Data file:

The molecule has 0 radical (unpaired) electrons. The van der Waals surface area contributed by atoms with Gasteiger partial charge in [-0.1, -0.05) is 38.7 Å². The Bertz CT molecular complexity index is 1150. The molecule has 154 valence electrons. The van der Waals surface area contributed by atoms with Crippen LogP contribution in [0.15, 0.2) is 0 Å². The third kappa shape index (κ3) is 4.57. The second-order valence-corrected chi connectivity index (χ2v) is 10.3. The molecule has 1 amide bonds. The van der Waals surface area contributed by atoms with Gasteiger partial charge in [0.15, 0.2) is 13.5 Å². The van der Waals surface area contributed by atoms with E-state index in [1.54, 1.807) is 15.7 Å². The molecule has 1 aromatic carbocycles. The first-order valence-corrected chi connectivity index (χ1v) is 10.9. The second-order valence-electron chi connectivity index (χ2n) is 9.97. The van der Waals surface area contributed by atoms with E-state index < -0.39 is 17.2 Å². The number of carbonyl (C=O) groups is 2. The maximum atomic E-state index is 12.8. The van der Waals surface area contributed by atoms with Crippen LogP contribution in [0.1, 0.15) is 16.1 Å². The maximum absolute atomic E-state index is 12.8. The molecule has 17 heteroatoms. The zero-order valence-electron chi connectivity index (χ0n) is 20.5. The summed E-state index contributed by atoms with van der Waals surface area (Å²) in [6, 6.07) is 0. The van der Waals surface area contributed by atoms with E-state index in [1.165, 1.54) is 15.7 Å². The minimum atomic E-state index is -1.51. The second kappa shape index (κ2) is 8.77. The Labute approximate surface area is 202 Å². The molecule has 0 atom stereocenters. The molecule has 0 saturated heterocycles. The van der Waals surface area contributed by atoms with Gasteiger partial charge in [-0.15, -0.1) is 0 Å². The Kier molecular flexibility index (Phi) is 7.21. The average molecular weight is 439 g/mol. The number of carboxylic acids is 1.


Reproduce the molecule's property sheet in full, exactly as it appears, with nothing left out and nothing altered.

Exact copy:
The molecule has 0 radical (unpaired) electrons. The van der Waals surface area contributed by atoms with Gasteiger partial charge in [-0.1, -0.05) is 38.7 Å². The Bertz CT molecular complexity index is 1150. The molecule has 154 valence electrons. The van der Waals surface area contributed by atoms with Crippen LogP contribution in [0.15, 0.2) is 0 Å². The third kappa shape index (κ3) is 4.57. The second-order valence-corrected chi connectivity index (χ2v) is 10.3. The molecule has 1 amide bonds. The van der Waals surface area contributed by atoms with Gasteiger partial charge in [0.15, 0.2) is 13.5 Å². The van der Waals surface area contributed by atoms with E-state index in [1.54, 1.807) is 15.7 Å². The molecule has 1 aromatic carbocycles. The first-order valence-corrected chi connectivity index (χ1v) is 10.9. The second-order valence-electron chi connectivity index (χ2n) is 9.97. The van der Waals surface area contributed by atoms with E-state index < -0.39 is 17.2 Å². The number of carbonyl (C=O) groups is 2. The maximum atomic E-state index is 12.8. The van der Waals surface area contributed by atoms with Crippen LogP contribution in [0.1, 0.15) is 16.1 Å². The maximum absolute atomic E-state index is 12.8. The molecule has 17 heteroatoms. The zero-order valence-electron chi connectivity index (χ0n) is 20.5. The summed E-state index contributed by atoms with van der Waals surface area (Å²) in [6, 6.07) is 0. The van der Waals surface area contributed by atoms with E-state index in [1.165, 1.54) is 15.7 Å². The minimum atomic E-state index is -1.51. The second kappa shape index (κ2) is 8.77. The Labute approximate surface area is 202 Å². The molecule has 0 atom stereocenters. The molecule has 0 saturated heterocycles. The van der Waals surface area contributed by atoms with Gasteiger partial charge in [-0.15, -0.1) is 0 Å². The Kier molecular flexibility index (Phi) is 7.21. The average molecular weight is 439 g/mol. The number of carboxylic acids is 1.